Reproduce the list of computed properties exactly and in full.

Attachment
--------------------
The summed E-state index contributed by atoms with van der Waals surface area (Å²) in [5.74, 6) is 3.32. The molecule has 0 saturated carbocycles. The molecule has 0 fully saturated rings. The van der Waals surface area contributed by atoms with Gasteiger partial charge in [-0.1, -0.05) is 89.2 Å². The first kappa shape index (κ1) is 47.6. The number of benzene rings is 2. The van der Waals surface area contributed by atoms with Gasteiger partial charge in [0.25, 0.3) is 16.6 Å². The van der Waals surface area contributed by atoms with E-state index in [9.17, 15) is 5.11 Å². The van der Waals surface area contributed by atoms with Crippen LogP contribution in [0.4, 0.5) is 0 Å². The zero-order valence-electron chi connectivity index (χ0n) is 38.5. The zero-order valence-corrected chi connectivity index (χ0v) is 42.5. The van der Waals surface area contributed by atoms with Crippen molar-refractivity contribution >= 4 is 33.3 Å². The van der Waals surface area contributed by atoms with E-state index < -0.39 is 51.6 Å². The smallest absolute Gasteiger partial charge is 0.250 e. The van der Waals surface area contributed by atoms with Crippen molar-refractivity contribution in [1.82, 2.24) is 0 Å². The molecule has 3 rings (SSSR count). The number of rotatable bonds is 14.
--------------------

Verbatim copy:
The summed E-state index contributed by atoms with van der Waals surface area (Å²) in [5.74, 6) is 3.32. The molecule has 0 saturated carbocycles. The molecule has 0 fully saturated rings. The van der Waals surface area contributed by atoms with Gasteiger partial charge in [-0.1, -0.05) is 89.2 Å². The first kappa shape index (κ1) is 47.6. The number of benzene rings is 2. The van der Waals surface area contributed by atoms with Gasteiger partial charge in [0.25, 0.3) is 16.6 Å². The van der Waals surface area contributed by atoms with E-state index in [9.17, 15) is 5.11 Å². The van der Waals surface area contributed by atoms with Crippen LogP contribution in [0.4, 0.5) is 0 Å². The zero-order valence-electron chi connectivity index (χ0n) is 38.5. The zero-order valence-corrected chi connectivity index (χ0v) is 42.5. The van der Waals surface area contributed by atoms with Crippen molar-refractivity contribution >= 4 is 33.3 Å². The van der Waals surface area contributed by atoms with E-state index < -0.39 is 51.6 Å². The smallest absolute Gasteiger partial charge is 0.250 e. The van der Waals surface area contributed by atoms with Crippen molar-refractivity contribution in [1.82, 2.24) is 0 Å². The molecule has 3 rings (SSSR count). The number of rotatable bonds is 14.